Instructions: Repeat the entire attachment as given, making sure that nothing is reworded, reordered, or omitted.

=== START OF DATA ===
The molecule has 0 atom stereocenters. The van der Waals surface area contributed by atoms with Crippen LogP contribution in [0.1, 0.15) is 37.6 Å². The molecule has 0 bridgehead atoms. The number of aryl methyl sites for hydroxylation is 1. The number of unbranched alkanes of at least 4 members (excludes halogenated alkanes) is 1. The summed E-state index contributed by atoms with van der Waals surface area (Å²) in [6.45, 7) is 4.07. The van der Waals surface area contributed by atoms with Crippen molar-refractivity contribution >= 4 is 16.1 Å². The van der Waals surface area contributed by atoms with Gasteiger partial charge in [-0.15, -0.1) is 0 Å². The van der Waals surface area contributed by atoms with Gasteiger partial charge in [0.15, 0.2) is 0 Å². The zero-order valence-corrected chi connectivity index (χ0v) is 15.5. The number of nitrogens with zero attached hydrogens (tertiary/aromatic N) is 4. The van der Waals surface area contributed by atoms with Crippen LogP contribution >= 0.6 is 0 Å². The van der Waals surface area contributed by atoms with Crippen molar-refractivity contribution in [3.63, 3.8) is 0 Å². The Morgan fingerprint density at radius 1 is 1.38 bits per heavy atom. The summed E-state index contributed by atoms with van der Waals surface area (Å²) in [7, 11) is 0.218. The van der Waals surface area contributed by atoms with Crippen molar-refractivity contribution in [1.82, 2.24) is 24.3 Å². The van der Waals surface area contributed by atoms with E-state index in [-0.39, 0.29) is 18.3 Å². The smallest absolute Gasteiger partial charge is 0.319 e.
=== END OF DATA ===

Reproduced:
The molecule has 0 atom stereocenters. The van der Waals surface area contributed by atoms with Crippen LogP contribution in [0.1, 0.15) is 37.6 Å². The molecule has 0 bridgehead atoms. The number of aryl methyl sites for hydroxylation is 1. The number of unbranched alkanes of at least 4 members (excludes halogenated alkanes) is 1. The summed E-state index contributed by atoms with van der Waals surface area (Å²) in [6.45, 7) is 4.07. The van der Waals surface area contributed by atoms with Crippen molar-refractivity contribution >= 4 is 16.1 Å². The van der Waals surface area contributed by atoms with Gasteiger partial charge in [-0.15, -0.1) is 0 Å². The van der Waals surface area contributed by atoms with Gasteiger partial charge in [0.15, 0.2) is 0 Å². The zero-order valence-corrected chi connectivity index (χ0v) is 15.5. The number of nitrogens with zero attached hydrogens (tertiary/aromatic N) is 4. The van der Waals surface area contributed by atoms with Crippen LogP contribution >= 0.6 is 0 Å². The van der Waals surface area contributed by atoms with Crippen molar-refractivity contribution in [3.63, 3.8) is 0 Å². The Morgan fingerprint density at radius 1 is 1.38 bits per heavy atom. The summed E-state index contributed by atoms with van der Waals surface area (Å²) in [7, 11) is 0.218. The van der Waals surface area contributed by atoms with Crippen molar-refractivity contribution in [1.82, 2.24) is 24.3 Å². The van der Waals surface area contributed by atoms with E-state index in [-0.39, 0.29) is 18.3 Å². The smallest absolute Gasteiger partial charge is 0.319 e.